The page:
So that one time we went to the place that every photographer dreams about…. ICELAND!
We’re going to start this post with what we packed and what we learned right out the gate followed by all the fun imagery so if you want tips continue reading, if you just want pretty pictures and a bomb video, get your scroll on!
When booking a trip to Iceland we checked flight prices, weather and of course a place to stay. Flights are cheap cheap cheap… but that’s pretty much where that notion ends. There’s not a lot of hotels as you move out of the main cities so we looked into either a tour group or a camper van. The tour groups were about 3k-5k but they all mostly just hit the big tourist spots and we didn’t feel that was the way we wanted to do Iceland. So that left us with the camper van (which was admittedly my first choice anyway)! It was about $1500 through campervaniceland for our 8 day stay and we luckily ended up with what seemed like one of the only automatic transmission vans in all of the country. It had wifi, a fold out bed, cooking equipment and a little table and chairs… honestly adorable.
Before leaving, we checked the weather; 50s with random showers… better than Florida heat!! Both of us packed rain jackets, sweaters, 1 bathing suit, hiking pants/jeans and hiking sneakers. We quickly learned when we got there that it wasn’t enough. Being a volcanic island the weather changes constantly and is often wet and/or has a bone chilling wind. If we could pack again we’d add a puffer jacket, more socks (bc wet socks take like 2 days to dry in a campervan) & waterproof hiking boots. Also TOWELS!!!!! We totally didn’t even think about bringing those and of course you need them for hot springs or camp site showers. A lot of people seemed to have the water wicking kind which seemed smart for the same reason as extra socks. And don’t bring anything fancy.
Finally money. So the Icelandic krona threw us off at first… we’d go to lunch and a sandwich would be two thousand krona (read 2.000 ISK) and it always just felt like “crap what are we spending right now!?” At the time of our travels about 1000 krona was $9 so we figured out a kind of haphazard conversion method where we’d just drop two zeros and that’d get us in the ballpark of its dollar equivalent. After conversion everything is still pretty expensive in Iceland whether you’re in a city or the middle of nowhere. The average price of a beer was $13, a sandwich around $15, lunch meat at the grocery store was $9. That being said here’s a few things to definitely try and definitely not try… DO try the rye bread, DO try the hotdogs, DON’T try the fermented shark, DO check out Eimverk Distillery‘s (Reykjavik) Floki, Iceland’s only locally made whiskey, DO check out the local beer bars. While most days we were on the road eating from our grocery store stash our favorite actual restaurant we ate at was Grillmarkadurinn.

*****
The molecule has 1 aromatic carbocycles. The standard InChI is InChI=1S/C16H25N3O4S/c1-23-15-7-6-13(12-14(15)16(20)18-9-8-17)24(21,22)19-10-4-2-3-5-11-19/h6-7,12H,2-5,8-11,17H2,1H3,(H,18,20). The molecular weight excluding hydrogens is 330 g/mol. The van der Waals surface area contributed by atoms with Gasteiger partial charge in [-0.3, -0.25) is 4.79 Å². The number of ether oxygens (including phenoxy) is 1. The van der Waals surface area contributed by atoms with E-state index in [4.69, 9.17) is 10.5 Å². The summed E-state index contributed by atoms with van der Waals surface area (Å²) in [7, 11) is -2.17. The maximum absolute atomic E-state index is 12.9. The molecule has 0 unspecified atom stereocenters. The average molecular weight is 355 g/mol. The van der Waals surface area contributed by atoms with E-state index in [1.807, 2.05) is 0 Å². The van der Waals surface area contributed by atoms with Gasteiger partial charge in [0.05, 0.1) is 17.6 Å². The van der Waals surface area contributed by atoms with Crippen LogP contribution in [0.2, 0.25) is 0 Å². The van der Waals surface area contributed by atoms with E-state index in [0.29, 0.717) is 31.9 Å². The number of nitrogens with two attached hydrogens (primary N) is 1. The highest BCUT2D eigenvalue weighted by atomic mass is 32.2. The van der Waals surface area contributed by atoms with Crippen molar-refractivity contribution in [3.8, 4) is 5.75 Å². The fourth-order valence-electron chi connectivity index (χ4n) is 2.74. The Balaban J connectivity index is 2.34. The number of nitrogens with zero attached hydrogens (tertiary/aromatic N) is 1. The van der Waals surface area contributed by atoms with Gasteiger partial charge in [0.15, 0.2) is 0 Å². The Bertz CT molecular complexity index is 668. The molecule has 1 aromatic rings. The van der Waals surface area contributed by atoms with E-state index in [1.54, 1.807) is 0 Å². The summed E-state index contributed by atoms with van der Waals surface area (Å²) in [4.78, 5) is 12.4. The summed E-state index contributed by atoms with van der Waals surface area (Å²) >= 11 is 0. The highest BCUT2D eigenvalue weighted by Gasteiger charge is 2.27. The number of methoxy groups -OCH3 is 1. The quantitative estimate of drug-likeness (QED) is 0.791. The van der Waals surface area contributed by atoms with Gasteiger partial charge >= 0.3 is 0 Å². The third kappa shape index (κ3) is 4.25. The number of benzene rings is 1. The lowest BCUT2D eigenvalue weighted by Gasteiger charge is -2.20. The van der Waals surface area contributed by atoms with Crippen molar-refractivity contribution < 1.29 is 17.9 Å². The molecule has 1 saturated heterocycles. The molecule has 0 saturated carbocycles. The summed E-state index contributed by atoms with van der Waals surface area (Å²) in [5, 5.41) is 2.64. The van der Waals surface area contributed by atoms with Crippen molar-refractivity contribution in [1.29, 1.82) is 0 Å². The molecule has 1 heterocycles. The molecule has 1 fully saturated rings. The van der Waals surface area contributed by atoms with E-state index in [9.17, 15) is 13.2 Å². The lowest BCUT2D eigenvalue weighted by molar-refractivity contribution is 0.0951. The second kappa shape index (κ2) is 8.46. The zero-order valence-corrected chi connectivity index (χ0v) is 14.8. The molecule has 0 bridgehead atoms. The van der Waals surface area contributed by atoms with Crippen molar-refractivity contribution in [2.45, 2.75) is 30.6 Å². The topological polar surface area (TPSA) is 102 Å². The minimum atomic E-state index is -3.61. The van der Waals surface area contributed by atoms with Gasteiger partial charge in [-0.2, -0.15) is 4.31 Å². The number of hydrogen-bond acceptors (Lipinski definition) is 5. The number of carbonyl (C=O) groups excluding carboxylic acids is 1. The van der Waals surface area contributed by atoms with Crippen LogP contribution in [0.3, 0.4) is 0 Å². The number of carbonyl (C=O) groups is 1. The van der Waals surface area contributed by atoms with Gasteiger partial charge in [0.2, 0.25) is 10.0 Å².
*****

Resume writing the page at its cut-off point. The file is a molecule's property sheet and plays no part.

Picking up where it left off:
So on to the journey…We began in Reykjavik as most do. Landed on a foggy night in their itty bitty airport and spent the night in a hotel nearby. The next morning the real adventure began when we picked up our van and started wandering the city…
*Side note: in some frames you’ll see me and Mike and in some you’ll see a couple we photographed and spent the second half of our trip with. If you’d like to see their session you can find it here*
While the outside of Hallgrímskirkja, the gorgeous cathedral downtown, is a site to be seen we were completely enamored with the 5275 pipes that make up the organ inside. Hearing it play would be quite a spectacle! On that note there is a lot of heavy metal you’ll hear coming in the streets from bands practicing in lofts, that’s fun. And if you’re looking for something to do on a rainy day you can get admission to 3 art museums for a total of around $15 or check out the super fun design of Harpa opera house shown below.
Some cell phone shots of all the really awesome wall art downtown.
And then we left the city, heading around the golden circle first…
In July the sun would rise at 3am and set around midnight so we drove, explored & hiked for about 12 hours each day and stopped often to take in the landscape that was constantly changing. If google maps said the drive was an hour it usually took us 3. Needless to say we’d pass out hard every night.
Steam valley hike in Reykjadulur
We swam Silfra which is a crack between the tectonic plates of North America and Eurasia. It’s the clearest water in the world, there are no fish and you can drink it. The water is super cold, right above freezing year round so it requires a dry suit and the only thing left touching the water is your face and hands but those go numb pretty quickly so you don’t feel it for long. It’s worth every penny to swim in between tectonic plates!
If you get a chance walk out and touch these volcanic rocks – they’re actually super squishy and fluffy. Also the one below makes me feel like we were on the planet of the apes.Continuing our trek south east… Fjaðrárgljúfur Svartifoss
Black sand beach Vik where our misfit crew seemed to want to taunt the water but learned how quickly it could come back at you…
The next few frames are the gigantic Vatnajokull glacier which unfortunately you have to book a tour to go wander in/on/around. There is no cave hiking this guy on your own.
Fjallsárlón Glacial Lagoon – our last and probably most magical spot before turning around to head back.